Jesus spent 18 years as a builder.
Traditionally we know him to have specialised in woodwork, but the word we translate as ‘carpenter’, tekton, also encompasses masonry and building in general. Whatever his trade, he spent 18 years on it; that’s more than he spent as a wandering rabbi. That’s more than he spent at school. The majority of his life was spent in workshops and on building sites.
(And that makes me wonder what 1st century building sites were like, and how the labourers acted, and how Jesus navigated that.)
All of this resonates with me, because I’ve always struggled with the idea of calling – what does God want me to do with my life? Now, I know that part of that is something of a distraction – ultimately, I think God’s more interested in how I live rather than what’s on my CV – but still, I can’t shake the idea that God has different roles he wants us all to play, based on our individual personalities and talents and circumstances. And it’s not always easy to find out what that is, and it’s not always the time for these roles to kick in. So what do you do in the down time?
I’ve prayed about this, and the answer that seemed to jump out was ‘learn’. And that’s inspired me, because I’m not someone who tends to say that answers jump out at me about anything.
‘Learn’ is interesting, because it covers a range of things. The word ‘disciple’ means ‘learner’, and that’s key to remember, because even when you don’t have a specific calling in mind to work towards, we’re still called to be more like Jesus, to learn his teachings and live them out. That’s standard, that’s the baseline, that’s the stuff you need to do before you can even think about some fancy, high-powered calling. And that’s a challenge in many ways, an ego-leveling reality check. Jesus doesn’t need people with excellent resumes or experience as long as their leg, he needs disciples.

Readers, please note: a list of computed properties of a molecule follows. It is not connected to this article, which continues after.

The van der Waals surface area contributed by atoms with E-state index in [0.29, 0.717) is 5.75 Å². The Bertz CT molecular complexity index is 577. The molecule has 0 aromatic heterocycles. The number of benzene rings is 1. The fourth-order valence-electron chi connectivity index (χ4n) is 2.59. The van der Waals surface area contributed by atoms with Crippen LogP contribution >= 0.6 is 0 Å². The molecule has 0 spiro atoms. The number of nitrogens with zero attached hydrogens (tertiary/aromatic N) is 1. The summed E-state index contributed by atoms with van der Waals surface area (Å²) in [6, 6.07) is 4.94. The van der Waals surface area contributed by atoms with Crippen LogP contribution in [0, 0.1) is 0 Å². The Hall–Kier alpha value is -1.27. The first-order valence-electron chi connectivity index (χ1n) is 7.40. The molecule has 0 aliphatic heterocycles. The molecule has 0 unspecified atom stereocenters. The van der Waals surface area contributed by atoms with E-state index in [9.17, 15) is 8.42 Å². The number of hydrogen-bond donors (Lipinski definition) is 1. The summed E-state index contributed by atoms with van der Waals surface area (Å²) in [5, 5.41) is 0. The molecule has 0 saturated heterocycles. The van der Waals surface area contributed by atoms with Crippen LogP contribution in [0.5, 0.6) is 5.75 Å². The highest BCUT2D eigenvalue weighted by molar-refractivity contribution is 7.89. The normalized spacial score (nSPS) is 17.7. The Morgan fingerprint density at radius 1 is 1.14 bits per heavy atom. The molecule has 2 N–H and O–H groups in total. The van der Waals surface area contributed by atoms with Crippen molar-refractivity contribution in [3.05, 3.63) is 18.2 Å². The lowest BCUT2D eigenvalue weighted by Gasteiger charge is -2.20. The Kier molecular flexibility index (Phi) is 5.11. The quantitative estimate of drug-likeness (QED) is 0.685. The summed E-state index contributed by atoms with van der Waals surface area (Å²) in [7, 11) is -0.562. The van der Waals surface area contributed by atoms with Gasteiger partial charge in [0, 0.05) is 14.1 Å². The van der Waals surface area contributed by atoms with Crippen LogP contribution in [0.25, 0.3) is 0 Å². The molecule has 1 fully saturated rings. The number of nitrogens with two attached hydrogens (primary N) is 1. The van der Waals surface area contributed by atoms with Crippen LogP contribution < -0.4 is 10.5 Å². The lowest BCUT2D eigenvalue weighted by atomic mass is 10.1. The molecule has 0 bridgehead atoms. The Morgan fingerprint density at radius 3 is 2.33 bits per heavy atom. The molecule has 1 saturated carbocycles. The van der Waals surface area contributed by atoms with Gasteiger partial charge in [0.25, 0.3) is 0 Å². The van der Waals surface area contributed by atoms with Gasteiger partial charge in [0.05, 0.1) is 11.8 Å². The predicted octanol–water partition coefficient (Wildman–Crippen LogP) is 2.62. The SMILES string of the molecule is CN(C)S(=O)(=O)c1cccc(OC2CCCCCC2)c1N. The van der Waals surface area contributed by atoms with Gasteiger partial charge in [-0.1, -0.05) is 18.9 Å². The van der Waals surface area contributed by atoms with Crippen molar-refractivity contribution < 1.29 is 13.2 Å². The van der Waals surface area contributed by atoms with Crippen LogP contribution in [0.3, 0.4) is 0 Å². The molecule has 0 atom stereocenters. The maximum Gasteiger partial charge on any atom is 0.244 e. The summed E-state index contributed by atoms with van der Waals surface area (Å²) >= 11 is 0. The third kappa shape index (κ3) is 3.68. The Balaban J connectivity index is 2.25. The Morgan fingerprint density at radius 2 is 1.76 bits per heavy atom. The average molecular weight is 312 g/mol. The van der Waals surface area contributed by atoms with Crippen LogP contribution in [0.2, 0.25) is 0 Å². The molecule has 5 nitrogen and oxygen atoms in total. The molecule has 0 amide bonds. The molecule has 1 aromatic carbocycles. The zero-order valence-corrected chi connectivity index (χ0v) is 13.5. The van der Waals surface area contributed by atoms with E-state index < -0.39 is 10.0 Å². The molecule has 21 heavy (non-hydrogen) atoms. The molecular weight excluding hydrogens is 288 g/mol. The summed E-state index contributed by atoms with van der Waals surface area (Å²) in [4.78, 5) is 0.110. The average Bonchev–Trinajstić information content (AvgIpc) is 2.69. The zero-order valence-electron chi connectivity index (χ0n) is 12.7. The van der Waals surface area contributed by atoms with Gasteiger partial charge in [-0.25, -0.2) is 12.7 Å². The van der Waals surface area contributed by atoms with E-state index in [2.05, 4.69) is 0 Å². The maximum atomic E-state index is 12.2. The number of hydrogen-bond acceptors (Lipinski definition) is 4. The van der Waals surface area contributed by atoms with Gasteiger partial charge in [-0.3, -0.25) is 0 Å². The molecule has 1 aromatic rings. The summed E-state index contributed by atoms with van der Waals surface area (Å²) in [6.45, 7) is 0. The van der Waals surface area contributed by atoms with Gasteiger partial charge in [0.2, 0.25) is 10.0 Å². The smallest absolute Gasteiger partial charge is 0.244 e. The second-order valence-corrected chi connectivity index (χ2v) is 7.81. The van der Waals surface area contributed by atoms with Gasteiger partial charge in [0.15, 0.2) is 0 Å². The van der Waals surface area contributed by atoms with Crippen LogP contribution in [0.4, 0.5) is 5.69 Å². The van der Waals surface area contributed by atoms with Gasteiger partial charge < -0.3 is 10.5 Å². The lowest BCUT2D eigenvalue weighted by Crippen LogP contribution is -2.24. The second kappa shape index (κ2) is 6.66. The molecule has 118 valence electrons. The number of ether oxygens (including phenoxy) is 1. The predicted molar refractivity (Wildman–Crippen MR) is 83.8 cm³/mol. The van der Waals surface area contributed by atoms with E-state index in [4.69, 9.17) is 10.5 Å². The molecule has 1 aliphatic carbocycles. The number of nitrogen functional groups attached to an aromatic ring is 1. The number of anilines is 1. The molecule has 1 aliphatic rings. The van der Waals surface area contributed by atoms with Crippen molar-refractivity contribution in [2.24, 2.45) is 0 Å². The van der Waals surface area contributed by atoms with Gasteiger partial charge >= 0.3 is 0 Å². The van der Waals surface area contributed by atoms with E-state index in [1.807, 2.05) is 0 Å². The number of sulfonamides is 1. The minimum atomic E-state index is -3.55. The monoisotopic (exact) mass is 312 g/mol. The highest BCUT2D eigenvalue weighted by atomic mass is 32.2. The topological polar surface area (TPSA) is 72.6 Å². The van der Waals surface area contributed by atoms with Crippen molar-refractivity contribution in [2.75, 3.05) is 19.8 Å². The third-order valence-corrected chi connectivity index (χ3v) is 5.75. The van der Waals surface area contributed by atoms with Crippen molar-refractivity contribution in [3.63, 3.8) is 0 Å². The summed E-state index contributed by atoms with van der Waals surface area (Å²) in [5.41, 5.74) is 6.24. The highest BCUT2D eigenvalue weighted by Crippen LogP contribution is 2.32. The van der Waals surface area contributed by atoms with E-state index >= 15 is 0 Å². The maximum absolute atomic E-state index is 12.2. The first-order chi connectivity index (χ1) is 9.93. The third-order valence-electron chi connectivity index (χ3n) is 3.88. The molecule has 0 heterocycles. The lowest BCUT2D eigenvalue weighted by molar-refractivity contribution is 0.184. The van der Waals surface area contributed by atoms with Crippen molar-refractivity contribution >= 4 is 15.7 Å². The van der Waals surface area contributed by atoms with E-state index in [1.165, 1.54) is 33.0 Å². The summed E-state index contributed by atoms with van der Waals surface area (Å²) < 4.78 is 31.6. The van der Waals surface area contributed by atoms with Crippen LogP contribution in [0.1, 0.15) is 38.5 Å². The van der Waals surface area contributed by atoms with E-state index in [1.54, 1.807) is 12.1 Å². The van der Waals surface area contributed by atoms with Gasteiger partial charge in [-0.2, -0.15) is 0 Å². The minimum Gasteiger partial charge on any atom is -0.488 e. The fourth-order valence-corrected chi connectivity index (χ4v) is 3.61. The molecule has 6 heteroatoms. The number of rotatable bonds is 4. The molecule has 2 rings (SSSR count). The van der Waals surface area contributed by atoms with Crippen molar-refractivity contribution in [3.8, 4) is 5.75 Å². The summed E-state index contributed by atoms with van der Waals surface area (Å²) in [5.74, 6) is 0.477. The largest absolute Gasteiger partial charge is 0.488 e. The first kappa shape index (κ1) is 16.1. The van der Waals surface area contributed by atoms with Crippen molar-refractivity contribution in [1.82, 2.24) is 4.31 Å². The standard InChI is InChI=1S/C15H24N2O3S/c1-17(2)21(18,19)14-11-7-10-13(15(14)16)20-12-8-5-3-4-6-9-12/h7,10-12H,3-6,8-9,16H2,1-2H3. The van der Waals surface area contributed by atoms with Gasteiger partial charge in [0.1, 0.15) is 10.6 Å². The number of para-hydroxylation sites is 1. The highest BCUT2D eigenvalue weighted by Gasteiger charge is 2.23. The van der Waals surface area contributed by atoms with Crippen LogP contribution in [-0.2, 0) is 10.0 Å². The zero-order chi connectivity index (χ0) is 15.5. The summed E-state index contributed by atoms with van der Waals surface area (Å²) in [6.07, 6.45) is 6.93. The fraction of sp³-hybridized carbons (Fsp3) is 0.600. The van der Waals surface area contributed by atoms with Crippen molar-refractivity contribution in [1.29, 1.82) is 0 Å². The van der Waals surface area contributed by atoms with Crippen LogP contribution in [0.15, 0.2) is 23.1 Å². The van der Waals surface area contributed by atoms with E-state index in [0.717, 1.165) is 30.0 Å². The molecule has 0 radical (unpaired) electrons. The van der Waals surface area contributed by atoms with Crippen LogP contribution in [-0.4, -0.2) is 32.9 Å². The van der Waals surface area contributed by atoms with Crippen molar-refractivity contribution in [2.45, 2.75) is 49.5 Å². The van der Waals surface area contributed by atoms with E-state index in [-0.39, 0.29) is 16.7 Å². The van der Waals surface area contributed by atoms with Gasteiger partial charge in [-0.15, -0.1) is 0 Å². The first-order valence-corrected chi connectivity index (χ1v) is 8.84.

But there are specific things we need to learn, there are things that need to be done. Jesus knew he was the messiah, but he still learned how to be a builder. And there are things that each one of us can start to learn, because we know what our communities look like, we know where our jobs might be heading, we know where our churches might be heading. I struggle with the idea of calling, but there are things I know I need to learn, skills I know I need to develop: sign language, preaching, the impact of megacities on training, autism acceptance, a whole bunch of things. And I can sit on my butt moaning about my calling and my destiny, or I can get on with learning what I need to learn.
And that’s wider than what we might consider ‘spiritual’, because, in the words of Wendell Berry, “There are no un-sacred spaces, there are only sacred places and desecrated places.” Read theology but read history and science and literature, because they’ll dance with your theology and expand it and help you to see God as greater than our doctrines. The hands that rose Lazarus from the dead also knew how to build a table, and there’s no contradiction in that.
So read more books. Read more blogs. Make connections between the stuff you’ve already learned. Expand your horizons. Talk to people. Listen to some TED Talks. Listen to people who think that TED Talks are ADHD utopianism. Read your Bible. Pray more.
Be a disciple.